The Ohio Supreme Court has denied an attempt by abortion clinics to stop a six-week abortion ban from being enforced.
In a Friday ruling, the court denied a motion for an emergency stay of Senate Bill 23, legislation signed into law in 2019 that banned abortion up to six-weeks gestation.
The lawsuit is still ongoing, but denial of the emergency stay means abortion clinics won’t be able to conduct abortions past six weeks as the case continues. The announcement did not indicate whether the denial was unanimous.
The court asked for responses by Thursday to the lawsuit’s request to stay the law, and received briefs from state officials, prosecutors and academics.
In a “friend of the court brief” filed Thursday, professors of public health, sociology, epidemiology and public affairs from The Ohio State University and the University of Cincinnati joined with the ACLU and Planned Parenthood in pushing for an end to Senate Bill 23, which was implemented on Friday, hours after the U.S. Supreme Court overturned Roe v. Wade.
“Instead of reflecting the Ohioan majority view that supports abortion rights, SB 23 caters to the minority fraction of Ohioans that are unsupportive of these rights,” the brief states.
The researchers cite polling data on support of abortion rights from three different universities: Suffolk University, Baldwin Wallace University and Quinnipiac University. All of the surveys found a majority of survey-takers supported abortion rights, and the professors argued that the polls proved that public opinion is on the side of abortion rights.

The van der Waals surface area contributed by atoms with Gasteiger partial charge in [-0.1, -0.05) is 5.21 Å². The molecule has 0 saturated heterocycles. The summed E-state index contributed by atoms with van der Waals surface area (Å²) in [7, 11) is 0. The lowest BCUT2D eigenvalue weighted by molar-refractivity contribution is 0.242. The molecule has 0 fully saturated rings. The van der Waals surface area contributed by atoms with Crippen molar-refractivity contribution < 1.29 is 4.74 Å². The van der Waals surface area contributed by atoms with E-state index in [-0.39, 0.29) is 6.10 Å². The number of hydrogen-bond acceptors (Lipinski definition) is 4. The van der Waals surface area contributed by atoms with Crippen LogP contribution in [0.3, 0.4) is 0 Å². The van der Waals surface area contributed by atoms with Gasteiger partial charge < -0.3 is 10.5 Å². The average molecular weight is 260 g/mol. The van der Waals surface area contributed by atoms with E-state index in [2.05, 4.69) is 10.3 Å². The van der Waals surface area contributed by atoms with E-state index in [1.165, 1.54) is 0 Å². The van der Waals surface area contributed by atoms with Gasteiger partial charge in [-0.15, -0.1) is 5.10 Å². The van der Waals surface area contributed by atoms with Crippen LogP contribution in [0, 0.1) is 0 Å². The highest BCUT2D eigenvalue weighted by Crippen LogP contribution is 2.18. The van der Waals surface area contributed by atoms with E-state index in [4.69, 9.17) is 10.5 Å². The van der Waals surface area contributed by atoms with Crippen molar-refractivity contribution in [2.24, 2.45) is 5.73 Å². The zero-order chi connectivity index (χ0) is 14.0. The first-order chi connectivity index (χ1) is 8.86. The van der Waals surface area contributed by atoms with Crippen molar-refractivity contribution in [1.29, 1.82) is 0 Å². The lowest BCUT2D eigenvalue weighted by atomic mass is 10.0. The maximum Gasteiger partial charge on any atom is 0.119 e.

“While abortion attitudes arise out of complex combination of interlocking feelings toward gender, religion, politics, morality, science and many other facets, SB 23 allows from none of this nuance,” the professors wrote.
Prosecutors from Cuyahoga County and Franklin County aren’t going to stand in the way of the lawsuit. Both Michael O’Malley and Gary Tyack filed documents with the court saying they “do not oppose” granting an emergency stay of the law.
O’Malley previously signed on to a letter with other national prosecutors and attorneys pledging not to enforce abortion bans following the Supreme Court decision.
Attorney General Dave Yost also responded to the lawsuit, calling the request for emergency stay of the law “substantively and procedurally flawed,” citing the Roe v. Wade ruling last week in Dobbs v. Jackson Women’s Health Org.
“With this holding, the court extricated itself from having to repeatedly decide policy matters that the Constitution leaves to the states and the political branches,” Yost wrote.
Any contention that Ohio’s constitution holds the right to abortion is “indefensible,” the attorney general stated, “no matter the theory of constitutional interpretation one might embrace.”
This story was republished from the Ohio Capital Journal under a Creative Commons license.
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